Hip resurfacing implants

Matteo Cadossi, Giuseppe Tedesco, Andrea Sambri, Antonio Mazzotti, Sandro Giannini

Research output: Contribution to journalArticle

11 Citations (Scopus)

Abstract

Hip resurfacing offers a suitable solution for young patients affected by hip disease who have high function demands and good bone quality. Bone stock preservation, restoration of the normal proximal femur anatomy, the lack of stress shielding, and the possibility of resuming sporting activity are proven advantages of hip resurfacing. However, there are some disadvantages, such as fracture of the femoral neck, onset of neck narrowing, and possible complications due to the metal-on-metal bearings, including pseudotumors, peri-implant osteolysis, and chronic elevation of metal ions in serum levels. Recent data suggest that the ideal candidate for hip resurfacing is an active male, younger than 65 years, with primary or posttraumatic osteoarthritis, and with a femoral head diameter larger than 50 to 54 mm. Based on these selection criteria, the literature reports implant survival to be similar to that of total hip arthroplasty. The current authors' experience confirms a low failure rate and excellent functional outcomes, with metal ion serum levels becoming stable over time in well-functioning implants. Proper surgical technique, correct patient selection, and the right choice of a well-established prosthetic model are essential elements for the long-term success of these implants.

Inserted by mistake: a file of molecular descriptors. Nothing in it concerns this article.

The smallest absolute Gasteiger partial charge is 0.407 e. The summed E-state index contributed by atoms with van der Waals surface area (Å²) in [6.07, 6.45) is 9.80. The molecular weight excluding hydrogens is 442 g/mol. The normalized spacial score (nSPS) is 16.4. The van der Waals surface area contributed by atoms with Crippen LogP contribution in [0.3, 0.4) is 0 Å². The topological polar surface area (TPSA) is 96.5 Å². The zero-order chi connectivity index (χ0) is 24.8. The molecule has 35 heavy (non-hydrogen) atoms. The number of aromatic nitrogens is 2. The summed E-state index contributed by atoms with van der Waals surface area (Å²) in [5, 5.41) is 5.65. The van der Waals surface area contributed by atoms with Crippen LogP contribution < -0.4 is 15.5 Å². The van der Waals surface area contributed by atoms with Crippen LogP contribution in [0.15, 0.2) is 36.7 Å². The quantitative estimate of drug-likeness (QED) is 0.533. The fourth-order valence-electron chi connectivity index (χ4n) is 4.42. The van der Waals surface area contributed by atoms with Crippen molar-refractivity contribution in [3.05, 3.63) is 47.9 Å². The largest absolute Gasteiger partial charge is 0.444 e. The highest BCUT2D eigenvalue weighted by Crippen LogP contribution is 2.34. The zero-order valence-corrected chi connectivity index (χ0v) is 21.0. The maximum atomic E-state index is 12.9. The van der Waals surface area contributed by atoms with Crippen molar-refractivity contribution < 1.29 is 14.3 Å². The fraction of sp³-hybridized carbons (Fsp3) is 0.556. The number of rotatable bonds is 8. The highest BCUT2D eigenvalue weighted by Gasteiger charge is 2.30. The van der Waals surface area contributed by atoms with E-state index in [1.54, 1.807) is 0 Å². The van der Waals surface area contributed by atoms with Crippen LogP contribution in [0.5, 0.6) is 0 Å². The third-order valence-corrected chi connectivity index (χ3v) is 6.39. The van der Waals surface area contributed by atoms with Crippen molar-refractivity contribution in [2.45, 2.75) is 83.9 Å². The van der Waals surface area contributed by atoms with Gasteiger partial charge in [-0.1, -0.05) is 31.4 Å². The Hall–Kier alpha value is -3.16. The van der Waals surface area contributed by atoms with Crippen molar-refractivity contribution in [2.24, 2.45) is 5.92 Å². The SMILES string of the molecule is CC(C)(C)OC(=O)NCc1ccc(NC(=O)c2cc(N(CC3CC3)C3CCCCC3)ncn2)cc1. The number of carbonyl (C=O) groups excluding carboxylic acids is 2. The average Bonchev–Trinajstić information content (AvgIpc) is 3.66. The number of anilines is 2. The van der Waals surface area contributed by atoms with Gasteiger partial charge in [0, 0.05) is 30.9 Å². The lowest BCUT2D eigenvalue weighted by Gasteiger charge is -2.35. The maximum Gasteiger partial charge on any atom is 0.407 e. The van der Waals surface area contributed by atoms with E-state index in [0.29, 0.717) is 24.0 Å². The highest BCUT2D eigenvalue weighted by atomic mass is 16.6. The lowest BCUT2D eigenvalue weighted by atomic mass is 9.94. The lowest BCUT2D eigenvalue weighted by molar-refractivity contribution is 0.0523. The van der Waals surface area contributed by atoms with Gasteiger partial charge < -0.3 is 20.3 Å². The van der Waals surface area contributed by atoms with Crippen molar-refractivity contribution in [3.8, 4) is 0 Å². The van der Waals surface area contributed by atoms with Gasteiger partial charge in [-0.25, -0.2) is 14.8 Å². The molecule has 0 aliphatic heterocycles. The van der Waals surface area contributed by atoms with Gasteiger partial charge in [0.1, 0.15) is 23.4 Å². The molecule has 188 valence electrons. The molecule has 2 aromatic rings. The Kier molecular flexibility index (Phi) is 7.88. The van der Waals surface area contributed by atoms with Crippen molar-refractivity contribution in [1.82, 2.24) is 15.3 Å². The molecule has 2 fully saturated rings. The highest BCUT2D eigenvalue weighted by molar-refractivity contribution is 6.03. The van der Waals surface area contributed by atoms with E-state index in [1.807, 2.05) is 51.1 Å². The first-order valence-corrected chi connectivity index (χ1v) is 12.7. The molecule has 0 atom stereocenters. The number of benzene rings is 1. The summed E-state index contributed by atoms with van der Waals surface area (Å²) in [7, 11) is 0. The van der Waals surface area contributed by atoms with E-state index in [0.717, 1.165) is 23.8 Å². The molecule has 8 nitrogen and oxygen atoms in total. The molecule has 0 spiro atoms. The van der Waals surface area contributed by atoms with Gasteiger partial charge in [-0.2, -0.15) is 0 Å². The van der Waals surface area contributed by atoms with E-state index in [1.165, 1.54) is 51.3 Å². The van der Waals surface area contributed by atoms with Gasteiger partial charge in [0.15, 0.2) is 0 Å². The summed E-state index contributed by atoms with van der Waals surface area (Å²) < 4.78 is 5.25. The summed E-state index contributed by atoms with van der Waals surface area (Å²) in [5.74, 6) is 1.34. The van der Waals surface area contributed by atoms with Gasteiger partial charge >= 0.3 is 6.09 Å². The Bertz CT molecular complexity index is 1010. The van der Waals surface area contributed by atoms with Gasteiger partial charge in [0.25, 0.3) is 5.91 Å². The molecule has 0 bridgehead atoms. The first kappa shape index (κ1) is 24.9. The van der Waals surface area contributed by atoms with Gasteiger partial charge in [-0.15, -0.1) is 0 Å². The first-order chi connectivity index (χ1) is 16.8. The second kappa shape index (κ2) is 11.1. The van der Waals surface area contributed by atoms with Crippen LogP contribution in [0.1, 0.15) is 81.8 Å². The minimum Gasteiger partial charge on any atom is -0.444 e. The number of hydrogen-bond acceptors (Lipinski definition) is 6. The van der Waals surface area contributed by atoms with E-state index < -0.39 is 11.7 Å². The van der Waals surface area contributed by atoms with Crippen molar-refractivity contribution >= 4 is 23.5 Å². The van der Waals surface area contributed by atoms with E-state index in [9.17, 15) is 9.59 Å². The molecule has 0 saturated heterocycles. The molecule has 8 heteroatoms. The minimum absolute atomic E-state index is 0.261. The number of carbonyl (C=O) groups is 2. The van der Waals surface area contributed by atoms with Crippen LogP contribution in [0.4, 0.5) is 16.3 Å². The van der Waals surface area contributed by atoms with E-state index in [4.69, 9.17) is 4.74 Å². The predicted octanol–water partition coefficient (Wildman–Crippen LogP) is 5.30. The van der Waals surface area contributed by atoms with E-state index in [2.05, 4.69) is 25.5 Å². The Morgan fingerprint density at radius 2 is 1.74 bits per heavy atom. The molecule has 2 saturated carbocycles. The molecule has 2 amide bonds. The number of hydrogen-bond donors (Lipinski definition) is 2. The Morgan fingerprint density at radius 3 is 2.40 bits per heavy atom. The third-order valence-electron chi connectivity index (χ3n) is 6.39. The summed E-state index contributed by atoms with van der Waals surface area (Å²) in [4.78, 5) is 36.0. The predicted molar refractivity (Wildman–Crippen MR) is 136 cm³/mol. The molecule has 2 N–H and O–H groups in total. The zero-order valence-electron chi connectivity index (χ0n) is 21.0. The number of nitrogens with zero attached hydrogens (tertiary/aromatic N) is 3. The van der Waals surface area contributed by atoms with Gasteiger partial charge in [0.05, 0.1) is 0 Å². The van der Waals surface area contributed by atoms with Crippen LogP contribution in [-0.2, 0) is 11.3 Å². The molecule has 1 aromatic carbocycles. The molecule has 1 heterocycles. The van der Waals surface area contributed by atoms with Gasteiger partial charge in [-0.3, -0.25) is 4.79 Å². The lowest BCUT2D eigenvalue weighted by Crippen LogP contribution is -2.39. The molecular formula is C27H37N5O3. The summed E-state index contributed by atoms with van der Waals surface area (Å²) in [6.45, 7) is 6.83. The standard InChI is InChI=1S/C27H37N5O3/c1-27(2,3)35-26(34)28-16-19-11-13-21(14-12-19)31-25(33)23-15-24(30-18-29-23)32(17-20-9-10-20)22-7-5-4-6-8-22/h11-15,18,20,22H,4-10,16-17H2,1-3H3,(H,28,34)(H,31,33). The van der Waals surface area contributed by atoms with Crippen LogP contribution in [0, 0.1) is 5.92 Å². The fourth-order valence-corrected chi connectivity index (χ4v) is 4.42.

Original languageEnglish
Pages (from-to)504-509
Number of pages6
JournalOrthopedics
Volume38
Issue number8
DOIs
Publication statusPublished - Aug 1 2015

Fingerprint

Hip
Metals
Patient Selection
Ions
Bone and Bones
Femoral Neck Fractures
Osteolysis
Patient Rights
Thigh
Serum
Osteoarthritis
Arthroplasty
Femur
Anatomy
Neck
Survival

ASJC Scopus subject areas

  • Orthopedics and Sports Medicine

Cite this